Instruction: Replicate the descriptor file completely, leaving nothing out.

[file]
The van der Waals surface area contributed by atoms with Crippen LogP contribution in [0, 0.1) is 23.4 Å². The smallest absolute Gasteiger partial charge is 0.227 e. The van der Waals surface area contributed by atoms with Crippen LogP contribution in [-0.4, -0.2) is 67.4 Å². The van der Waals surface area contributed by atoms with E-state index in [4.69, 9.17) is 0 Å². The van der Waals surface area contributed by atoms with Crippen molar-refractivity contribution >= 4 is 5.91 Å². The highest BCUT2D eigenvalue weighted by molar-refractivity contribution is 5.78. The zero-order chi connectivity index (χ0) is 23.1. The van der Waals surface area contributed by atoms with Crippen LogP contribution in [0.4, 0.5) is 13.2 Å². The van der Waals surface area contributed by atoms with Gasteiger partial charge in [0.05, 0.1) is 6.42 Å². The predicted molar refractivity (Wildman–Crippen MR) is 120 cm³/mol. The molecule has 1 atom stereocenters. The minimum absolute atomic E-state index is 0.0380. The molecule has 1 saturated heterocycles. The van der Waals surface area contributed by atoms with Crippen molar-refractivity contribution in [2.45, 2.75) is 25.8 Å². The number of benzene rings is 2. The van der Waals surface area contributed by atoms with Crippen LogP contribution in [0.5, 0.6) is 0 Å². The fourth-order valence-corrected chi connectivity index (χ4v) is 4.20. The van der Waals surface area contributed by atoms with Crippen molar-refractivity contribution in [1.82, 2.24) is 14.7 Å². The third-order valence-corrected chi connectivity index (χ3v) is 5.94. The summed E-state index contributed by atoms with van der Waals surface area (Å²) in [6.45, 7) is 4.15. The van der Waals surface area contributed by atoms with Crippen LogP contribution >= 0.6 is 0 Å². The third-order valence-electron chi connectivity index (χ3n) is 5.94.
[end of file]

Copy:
The van der Waals surface area contributed by atoms with Crippen LogP contribution in [0, 0.1) is 23.4 Å². The smallest absolute Gasteiger partial charge is 0.227 e. The van der Waals surface area contributed by atoms with Crippen LogP contribution in [-0.4, -0.2) is 67.4 Å². The van der Waals surface area contributed by atoms with E-state index in [4.69, 9.17) is 0 Å². The van der Waals surface area contributed by atoms with Crippen molar-refractivity contribution >= 4 is 5.91 Å². The highest BCUT2D eigenvalue weighted by molar-refractivity contribution is 5.78. The zero-order chi connectivity index (χ0) is 23.1. The van der Waals surface area contributed by atoms with Crippen LogP contribution in [0.4, 0.5) is 13.2 Å². The van der Waals surface area contributed by atoms with Gasteiger partial charge in [0.05, 0.1) is 6.42 Å². The predicted molar refractivity (Wildman–Crippen MR) is 120 cm³/mol. The molecule has 1 atom stereocenters. The minimum absolute atomic E-state index is 0.0380. The molecule has 1 saturated heterocycles. The van der Waals surface area contributed by atoms with Crippen molar-refractivity contribution in [2.45, 2.75) is 25.8 Å². The number of benzene rings is 2. The van der Waals surface area contributed by atoms with Crippen LogP contribution in [0.5, 0.6) is 0 Å². The fourth-order valence-corrected chi connectivity index (χ4v) is 4.20. The van der Waals surface area contributed by atoms with Crippen molar-refractivity contribution in [1.82, 2.24) is 14.7 Å². The third-order valence-corrected chi connectivity index (χ3v) is 5.94. The summed E-state index contributed by atoms with van der Waals surface area (Å²) in [6.45, 7) is 4.15. The van der Waals surface area contributed by atoms with Crippen LogP contribution >= 0.6 is 0 Å². The third-order valence-electron chi connectivity index (χ3n) is 5.94.